In its new strategic plan unveiled on April 1, Andrews University is reviewing academic departments with an eye toward three potential outcomes: Merge, Purge and Splurge. The departments’ respective classification in one of the three categories will necessitate one of three results.
First, “Merge” departments are considered important to the university, but not financially optimized; thus, they will be joined with other departments. A recent example of this is how Andrews University merged the Department of Visual Art & Design with the Department of Communication to form the Department of Visual Art, Communication & Design. Second, “Purge” departments will be eliminated. Last, since “Splurge” departments are viewed as areas for potential growth, they will receive a healthy economic stimulus package.
While administration has failed to report any departments it has decided to purge or splurge on, it has announced a few proposals to merge departments. Proposals were received accepted from Andrews University students, faculty and staff, and are currently being reviewed by a special ad hoc committee designated to choose the best of the proposals for the 2017-2018 school year.
The most radical of proposals suggests combining all undergraduate academic departments except for the Department of Religious & Biblical Languages to form the College of Secular Studies. Proponents of this proposal believe that these changes would provide better opportunities for interdisciplinary and collaborative learning.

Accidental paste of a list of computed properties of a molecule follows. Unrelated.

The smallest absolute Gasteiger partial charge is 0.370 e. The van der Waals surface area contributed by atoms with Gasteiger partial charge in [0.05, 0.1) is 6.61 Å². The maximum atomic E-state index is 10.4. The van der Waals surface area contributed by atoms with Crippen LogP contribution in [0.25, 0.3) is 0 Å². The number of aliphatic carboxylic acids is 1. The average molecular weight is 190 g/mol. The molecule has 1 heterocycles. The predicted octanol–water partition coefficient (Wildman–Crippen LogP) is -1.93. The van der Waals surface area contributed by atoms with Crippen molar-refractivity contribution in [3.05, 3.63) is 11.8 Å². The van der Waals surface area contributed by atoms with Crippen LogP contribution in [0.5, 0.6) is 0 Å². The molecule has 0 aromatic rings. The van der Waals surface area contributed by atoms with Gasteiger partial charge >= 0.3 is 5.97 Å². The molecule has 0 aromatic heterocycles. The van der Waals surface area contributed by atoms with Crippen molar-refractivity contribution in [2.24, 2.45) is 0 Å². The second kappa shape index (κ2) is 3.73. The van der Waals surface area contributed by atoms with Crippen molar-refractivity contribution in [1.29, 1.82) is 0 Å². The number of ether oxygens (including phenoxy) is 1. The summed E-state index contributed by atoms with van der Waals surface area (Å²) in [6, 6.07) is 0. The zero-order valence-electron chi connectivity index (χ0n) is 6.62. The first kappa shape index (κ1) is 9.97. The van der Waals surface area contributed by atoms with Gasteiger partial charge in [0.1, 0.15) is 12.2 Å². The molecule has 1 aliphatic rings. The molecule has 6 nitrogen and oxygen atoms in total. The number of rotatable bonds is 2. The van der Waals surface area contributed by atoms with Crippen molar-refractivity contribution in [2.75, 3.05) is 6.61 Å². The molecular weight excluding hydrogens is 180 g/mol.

Tyler Milam (junior, architecture, history), disagreed.
“No one will hire you with a degree from the College of Secular Studies outside of the Seventh-day Adventist world, which most of us will not be working in,” Milam said. “Plus, since the degree isn’t from the Department of Religious & Biblical Languages, no one in the Seventh-day Adventist world would want to hire you either, so you’d be spending the price of a luxury RV for an education that makes you unemployable.”
A conglomeration of students from the Seventh-day Adventist Theological Seminary have proposed a merge of the Department of Nursing and the Department of Music. They believe that this merge would help expedite the process of finding spouses.
“I think that the Seminary’s proposal to merge those departments is a very good decision,” Nikka Janai (freshman, photography, psychology, pre-medicine) said. “It’s hard to do the search for spouses on your own out of school because we are so busy with school; if they could all be brought together, it'd be great.”
To demonstrate “the timeless beauty of languages,” some have proposed combining all the language departments—the Department of English, the Department of International Languages and Global Studies, the Department of Religion and Biblical Languages, and the Department of Speech-Language Pathology and Audiology—and housing them in the proposed Andrews University clock tower (see Konner Dent’s “#ItIsTimeAU for a Timely Timepiece” in News).
Miracle Richardson, (sophomore, biology, pre-medicine) submitted a proposal to merge two majors—photography and medical laboratory sciences—into one.
“The beauty of bacteria should be captured more often,” Richardson said, “and photography majors could benefit from understanding consequences of the food they are eating.”
Janai said, “I think that the Department of Agriculture should merge with Andrews University Dining Services, so they could have a cow behind a special glass panel in the cafeteria. Then students could order the kind of milk they want, and it could be extracted, homogenized, or even turned into skim milk or chocolate milk right before their eyes. It would be so educational.”
If you have any additional suggestions for departments to Andrews University administration to “Merge,” “Purge,” or “Splurge,” contact administration at (269) 471-7771. Administration is also accepting proposals on Twitter, and requests that tweets with suggested changes include the hashtag #MergePurgeSplurge. The Student Movement will provide the Andrews University community with timely updates as this story develops.
*An article from the April Fool's Issue. Don't take anything in this issue too seriously.